A great enemy of procrastination is task management. If tasks are broken into sufficiently small sub tasks, it becomes trivial to finish one of these smaller tasks within a small number of hours. Once tasks can be finished that quickly, it becomes possible to accurately track progress even over a single day.
Tracking progress has two unfortunate effects: first, it may induce guilt as you notice that you're not actually making progress, and, second once you do happen to complete a task it is immediately obvious that you have accomplished something. This sense of accomplishment may then lead to self esteem, and, in essence, make you addicted to finishing tasks. Forming a new habit takes only a few weeks, and by continuously tracking progress over such a short time span, you can find yourself making significant progress on your projects without negative stress; instead, you will be chasing your next goal.
If you have spent 4 minutes of a 5 minute task --- walking half a mile, say --- and accomplished nothing, then you'll most likely realize that you will not be able to accomplish your goal. However, if you've spent 4 months of a 5 month tasks and accomplished nothing, then you can still convince yourself that another day doesn't matter.
This example might appear to be somewhat disingenuous; walking a fixed distance is an activity where it's easy to track progress. If you had 5 minutes to come up with a name for your firstborn, having spent 4 minutes without thinking about it might still not instill a sense of urgency. So, it's the ability to track progress, rather than the duration of the task, that's the key. Walking half a mile can intuitively be broken into subtasks, coming up with a name on the other hand, at least superficially appears to be an atomic task.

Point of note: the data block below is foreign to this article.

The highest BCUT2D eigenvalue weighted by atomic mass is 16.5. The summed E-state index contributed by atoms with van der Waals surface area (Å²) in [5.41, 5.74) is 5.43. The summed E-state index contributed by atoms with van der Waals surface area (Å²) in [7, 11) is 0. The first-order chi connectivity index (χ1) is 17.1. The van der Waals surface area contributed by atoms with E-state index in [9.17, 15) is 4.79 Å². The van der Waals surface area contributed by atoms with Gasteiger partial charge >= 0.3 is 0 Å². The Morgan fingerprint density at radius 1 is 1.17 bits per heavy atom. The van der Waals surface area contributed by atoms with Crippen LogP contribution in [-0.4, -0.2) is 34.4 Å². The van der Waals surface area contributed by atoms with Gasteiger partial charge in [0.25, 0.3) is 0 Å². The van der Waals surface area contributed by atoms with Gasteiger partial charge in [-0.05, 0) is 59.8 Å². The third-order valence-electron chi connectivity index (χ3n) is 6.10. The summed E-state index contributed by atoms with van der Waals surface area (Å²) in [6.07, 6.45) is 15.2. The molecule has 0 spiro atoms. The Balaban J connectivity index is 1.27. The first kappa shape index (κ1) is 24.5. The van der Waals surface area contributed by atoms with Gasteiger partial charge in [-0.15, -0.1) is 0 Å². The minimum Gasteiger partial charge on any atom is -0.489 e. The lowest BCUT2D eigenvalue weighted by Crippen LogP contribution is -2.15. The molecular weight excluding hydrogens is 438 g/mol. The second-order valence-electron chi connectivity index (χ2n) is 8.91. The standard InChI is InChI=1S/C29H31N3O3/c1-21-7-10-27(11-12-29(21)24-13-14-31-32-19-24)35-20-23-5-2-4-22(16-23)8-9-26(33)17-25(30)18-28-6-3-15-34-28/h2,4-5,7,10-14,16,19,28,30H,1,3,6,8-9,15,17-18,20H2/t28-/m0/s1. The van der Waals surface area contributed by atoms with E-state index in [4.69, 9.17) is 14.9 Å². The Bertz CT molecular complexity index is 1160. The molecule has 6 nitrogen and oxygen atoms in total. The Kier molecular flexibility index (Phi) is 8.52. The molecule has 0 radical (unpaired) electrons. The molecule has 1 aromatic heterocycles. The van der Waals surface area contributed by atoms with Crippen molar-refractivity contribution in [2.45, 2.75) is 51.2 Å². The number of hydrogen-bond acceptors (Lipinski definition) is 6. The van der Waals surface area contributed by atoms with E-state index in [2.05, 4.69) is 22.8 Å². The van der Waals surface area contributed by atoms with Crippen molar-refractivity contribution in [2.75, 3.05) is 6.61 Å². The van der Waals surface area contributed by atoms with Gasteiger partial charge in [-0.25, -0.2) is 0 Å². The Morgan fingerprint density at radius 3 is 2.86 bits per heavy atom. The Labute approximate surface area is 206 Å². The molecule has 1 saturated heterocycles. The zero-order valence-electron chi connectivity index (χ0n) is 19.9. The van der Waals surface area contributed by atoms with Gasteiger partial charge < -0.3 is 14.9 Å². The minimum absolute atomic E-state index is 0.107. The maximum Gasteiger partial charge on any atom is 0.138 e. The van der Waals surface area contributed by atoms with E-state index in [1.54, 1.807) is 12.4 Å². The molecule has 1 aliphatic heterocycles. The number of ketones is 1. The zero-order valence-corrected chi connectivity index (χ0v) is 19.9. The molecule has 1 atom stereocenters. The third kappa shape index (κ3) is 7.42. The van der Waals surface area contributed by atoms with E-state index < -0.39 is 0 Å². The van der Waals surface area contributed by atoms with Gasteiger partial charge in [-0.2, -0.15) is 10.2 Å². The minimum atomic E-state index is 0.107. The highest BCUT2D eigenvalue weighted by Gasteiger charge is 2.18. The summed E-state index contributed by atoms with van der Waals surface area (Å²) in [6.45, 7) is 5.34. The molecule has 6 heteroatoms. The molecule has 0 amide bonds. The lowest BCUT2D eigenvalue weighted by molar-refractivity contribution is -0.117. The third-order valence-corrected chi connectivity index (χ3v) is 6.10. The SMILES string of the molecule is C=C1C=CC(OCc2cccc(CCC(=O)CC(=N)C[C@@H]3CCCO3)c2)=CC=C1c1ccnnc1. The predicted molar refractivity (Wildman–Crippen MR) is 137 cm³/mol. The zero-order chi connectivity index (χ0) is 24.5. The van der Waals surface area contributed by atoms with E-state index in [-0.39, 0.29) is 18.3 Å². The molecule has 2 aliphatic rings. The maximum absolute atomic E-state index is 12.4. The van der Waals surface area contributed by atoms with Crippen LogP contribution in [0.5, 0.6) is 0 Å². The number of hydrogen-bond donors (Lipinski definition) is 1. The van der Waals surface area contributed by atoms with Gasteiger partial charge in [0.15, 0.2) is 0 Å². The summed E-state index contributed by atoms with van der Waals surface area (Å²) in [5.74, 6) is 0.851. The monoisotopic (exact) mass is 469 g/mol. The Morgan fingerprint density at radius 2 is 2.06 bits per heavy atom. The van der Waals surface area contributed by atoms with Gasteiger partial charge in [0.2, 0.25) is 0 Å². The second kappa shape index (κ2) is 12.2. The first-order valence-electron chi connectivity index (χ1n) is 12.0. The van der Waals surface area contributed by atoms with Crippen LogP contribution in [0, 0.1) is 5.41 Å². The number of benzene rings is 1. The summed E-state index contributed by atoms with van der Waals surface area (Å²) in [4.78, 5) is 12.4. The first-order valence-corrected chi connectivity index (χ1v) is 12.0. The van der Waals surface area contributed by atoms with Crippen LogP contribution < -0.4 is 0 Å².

The goal, then, is to avoid breaking up tasks into pieces that can be intuitively understood. If you cannot know that you're making progress, then there's no way of knowing that you're not making any, and procrastination can move forward unhindered.
To further promote procrastination, you want to avoid setting mile stones. Instead, use deadlines. With sufficiently fine grained milestones, you reach mile stones so often that it becomes quite impossible to lose track of progress; the pace at which work proceeds becomes obvious both to yourself and to outsiders.
Deadlines anchor progress to an arbitrary date rather than to an accomplishment, which make them strong procrastination promoters. You make "progress" by doing nothing since that brings you closer to the date when you have to be finished, and you can always pretend that there's enough time left until the deadline is reached, at which point you can almost always make up a new one. If you do meet the deadline through a heroic last ditch effort, you will be sure to procrastinate even longer the next time, to keep things challenging.
Even when deadlines are fine grained and close together, they are negative; if any single part of the project takes longer than expected, you're continuously behind, and will fail to meet future mile stones even if the remainder of the project proceeds as expected. Again, this promotes procrastination because you can easily procrastinate before you've failed to meet a deadline, and once you have failed, you can't catch up anyway, so you might as well procrastinate.